Rivendell Studios

The Making of Ian Bland

A musician friend, Ian Bland, had often asked me to sculpt a caricature doll of him to use on a future album cover and his website. At first I thought it would be too hard but decided to take on the challenge.

I photographed Ian from all angles with closeups, including his thinning hair. From these photos I drew his portrait, to get a feel for the wrinkles, hollows and rounded areas. Sculpting was difficult because I couldn’t allow the clay to take on another character and kept pulling and pushing it to replicate Ian’s features and proportions.

Sculpting Process

After painting the face with light washes of acrylic paint, shading his blue eyes and applying many fine, tiny brush strokes for his greying stubble of a beard I was truly amazed at the outcome. There was Ian looking back at me with his mischievous grin!

Applying the Wig

The doll stands 55cm tall and needed very long hair to create Ian’s long, medium brown, slightly curly, ponytail. I used Lady Jayne 30cm synthetic hair extensions which were made up of 2 shades of brown. After taking them apart to reduce the bulk, I sewed smaller sections of hair into wefts.
Using tacky glue, I attached the hair wefts onto the doll’s scalp.
The lower lengths of hair were curled by wrapping around different sized paint brushes before pouring boiling water over and leaving it to dry.
I swept the hair back into a ponytail and pressed it down with a curling iron. At first there was too much bulk in the body of the ponytail but I needed the coverage on the scalp to hide the wefts. To thin the length, I used my haircutting scissors and razor cut it which also created an uneven natural edge. I tried brushing a section of the ponytail but it turned the hair frizzy. I found using my fingers to smooth it was the best alternative to recreate Ian’s slightly dishevelled hairstyle.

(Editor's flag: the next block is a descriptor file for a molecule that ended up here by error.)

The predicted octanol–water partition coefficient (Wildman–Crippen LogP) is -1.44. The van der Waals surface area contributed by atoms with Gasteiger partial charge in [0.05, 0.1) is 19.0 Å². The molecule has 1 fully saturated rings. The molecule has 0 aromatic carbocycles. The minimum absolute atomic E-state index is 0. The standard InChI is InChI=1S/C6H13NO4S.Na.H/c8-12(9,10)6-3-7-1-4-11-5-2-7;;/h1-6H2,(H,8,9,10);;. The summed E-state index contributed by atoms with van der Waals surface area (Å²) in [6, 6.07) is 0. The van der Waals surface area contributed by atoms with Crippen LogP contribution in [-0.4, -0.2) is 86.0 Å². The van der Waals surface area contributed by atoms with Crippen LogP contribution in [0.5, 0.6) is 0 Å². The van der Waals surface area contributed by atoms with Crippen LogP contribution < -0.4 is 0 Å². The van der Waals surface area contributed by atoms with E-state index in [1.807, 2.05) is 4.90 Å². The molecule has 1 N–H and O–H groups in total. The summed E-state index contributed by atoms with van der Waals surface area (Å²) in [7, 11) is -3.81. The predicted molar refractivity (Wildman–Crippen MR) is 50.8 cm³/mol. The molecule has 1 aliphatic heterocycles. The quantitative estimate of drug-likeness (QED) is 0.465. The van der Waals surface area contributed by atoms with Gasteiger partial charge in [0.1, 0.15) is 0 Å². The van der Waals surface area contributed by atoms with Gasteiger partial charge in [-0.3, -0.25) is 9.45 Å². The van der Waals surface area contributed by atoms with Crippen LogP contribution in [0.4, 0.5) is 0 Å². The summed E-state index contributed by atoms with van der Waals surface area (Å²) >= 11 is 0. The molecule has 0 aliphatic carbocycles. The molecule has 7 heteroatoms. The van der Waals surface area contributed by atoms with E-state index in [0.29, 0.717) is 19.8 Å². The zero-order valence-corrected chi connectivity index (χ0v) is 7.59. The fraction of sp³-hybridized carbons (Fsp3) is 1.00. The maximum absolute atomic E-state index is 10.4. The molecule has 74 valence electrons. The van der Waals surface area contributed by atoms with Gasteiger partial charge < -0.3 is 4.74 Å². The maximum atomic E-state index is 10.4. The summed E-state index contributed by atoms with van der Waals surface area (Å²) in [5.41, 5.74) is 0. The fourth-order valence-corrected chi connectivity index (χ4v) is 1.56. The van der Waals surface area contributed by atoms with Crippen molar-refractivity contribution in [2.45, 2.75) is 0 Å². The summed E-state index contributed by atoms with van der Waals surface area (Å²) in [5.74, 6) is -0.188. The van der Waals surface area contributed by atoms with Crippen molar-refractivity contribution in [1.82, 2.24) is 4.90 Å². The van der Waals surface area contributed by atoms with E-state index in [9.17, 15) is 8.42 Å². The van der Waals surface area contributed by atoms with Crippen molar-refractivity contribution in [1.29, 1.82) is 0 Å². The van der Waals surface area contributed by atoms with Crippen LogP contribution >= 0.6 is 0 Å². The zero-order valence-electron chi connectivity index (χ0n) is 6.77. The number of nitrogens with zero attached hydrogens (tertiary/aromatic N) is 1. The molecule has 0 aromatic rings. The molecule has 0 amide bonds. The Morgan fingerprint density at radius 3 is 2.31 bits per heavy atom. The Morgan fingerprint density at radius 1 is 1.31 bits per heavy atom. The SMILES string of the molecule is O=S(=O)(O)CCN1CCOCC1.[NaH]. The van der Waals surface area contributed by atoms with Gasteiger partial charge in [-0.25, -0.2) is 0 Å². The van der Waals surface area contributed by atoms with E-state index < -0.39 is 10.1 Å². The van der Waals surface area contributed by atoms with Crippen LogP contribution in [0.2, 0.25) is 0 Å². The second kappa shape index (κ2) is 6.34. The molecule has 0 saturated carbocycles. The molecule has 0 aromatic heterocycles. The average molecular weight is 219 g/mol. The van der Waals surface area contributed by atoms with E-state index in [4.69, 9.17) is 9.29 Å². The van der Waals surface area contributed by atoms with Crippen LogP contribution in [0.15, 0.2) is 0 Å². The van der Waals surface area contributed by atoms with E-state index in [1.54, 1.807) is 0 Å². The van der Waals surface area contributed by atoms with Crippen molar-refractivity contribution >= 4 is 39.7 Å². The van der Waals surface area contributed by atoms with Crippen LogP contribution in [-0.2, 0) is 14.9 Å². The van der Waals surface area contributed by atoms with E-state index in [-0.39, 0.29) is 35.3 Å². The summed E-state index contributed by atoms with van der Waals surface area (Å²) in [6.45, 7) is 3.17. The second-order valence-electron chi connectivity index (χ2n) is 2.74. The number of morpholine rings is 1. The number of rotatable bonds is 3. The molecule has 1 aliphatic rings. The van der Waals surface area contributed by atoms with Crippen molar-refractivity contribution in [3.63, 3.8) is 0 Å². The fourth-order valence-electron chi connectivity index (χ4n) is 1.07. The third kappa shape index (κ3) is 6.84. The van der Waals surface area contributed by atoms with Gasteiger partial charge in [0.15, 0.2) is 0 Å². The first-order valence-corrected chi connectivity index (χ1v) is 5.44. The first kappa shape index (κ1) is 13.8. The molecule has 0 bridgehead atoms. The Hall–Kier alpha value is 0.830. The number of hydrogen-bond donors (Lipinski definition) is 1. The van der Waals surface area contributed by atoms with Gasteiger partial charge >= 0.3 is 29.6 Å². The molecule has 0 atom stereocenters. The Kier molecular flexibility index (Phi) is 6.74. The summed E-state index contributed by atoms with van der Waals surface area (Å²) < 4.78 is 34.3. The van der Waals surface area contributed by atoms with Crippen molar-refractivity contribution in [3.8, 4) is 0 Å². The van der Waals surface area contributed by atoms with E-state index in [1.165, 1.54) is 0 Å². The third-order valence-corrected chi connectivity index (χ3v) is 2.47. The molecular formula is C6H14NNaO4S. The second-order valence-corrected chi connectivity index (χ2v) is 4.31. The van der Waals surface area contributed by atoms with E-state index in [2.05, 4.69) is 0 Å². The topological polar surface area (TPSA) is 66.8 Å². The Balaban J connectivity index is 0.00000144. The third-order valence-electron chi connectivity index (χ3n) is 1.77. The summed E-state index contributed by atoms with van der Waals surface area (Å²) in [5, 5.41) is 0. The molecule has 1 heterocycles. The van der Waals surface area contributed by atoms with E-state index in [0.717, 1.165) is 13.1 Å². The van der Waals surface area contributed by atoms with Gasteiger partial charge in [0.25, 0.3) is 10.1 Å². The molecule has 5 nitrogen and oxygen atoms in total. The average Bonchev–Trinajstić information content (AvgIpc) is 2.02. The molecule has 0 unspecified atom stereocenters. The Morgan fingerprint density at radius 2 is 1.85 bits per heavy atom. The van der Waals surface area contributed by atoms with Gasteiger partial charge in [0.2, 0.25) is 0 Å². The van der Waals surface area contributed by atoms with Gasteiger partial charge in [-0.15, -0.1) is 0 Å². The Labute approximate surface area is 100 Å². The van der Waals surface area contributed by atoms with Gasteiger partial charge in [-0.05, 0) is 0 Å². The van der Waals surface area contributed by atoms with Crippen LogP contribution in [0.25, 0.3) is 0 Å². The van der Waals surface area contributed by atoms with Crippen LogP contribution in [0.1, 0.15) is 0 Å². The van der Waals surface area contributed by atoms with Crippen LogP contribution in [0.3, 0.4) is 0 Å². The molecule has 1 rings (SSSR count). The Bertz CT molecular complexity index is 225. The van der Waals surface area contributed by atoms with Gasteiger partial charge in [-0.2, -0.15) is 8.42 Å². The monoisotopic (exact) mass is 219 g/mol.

I wanted to dress Ian in his usual attire of a Hawaiian shirt, jeans, boots and holding a guitar. It was impossible to find a Hawaiian fabric print in a small scale. So using a photograph of the shirt, my husband used a graphics program to make a 1:6 scale image required for this doll. The image was printed on five A4 sheets of cotton fabric backed with freezer paper and used to sew a smaller version of Ian’s shirt. For the buttons I used a hole punch and hammer to cut them out of template plastic. To form the button holes, I heated a pin to pierce them and added a touch of paint

I made his baggy jeans from an old pair of children’s jeans which were the right thickness and had a worn appearance. The fine detailed stitching, studs punched from medium weight copper foil and leather belt with a buckle, all added to the realism of Ian’s character.

Ian also has an alias known as “Jack Rabbit” and wears a cow skin hat and vest while performing. I purchased a white plastic flock covered cowboy hat from Spotlight and painted it with black and white acrylic paints which transformed it into a realistic looking cow skin hat. To make the vest, I used white fleecy and painted the black cow spots on to it. I made the vest removable with Velcro on the side seam. It didn’t have the soft texture of fur but its appearance was sufficient for photographing.

The guitar was also a challenge to recreate but after researching guitars on the internet, I found a site with a paper craft guitar model. I scaled this proportionally to create a template for the body shape and details before glueing it to three layers of foam core. To achieve a smooth edge to the guitar, I applied polyfilla with a spatula. When it was dry, I sanded it smooth before painting, staining and varnishing the guitar. For the strings I used stretchy beading cord, wire and squashed crimp beads for the tuning pegs and ear ring head pins on the bridge.

Lots of work but I am very pleased with the outcome and so is Ian!

Doreen Backway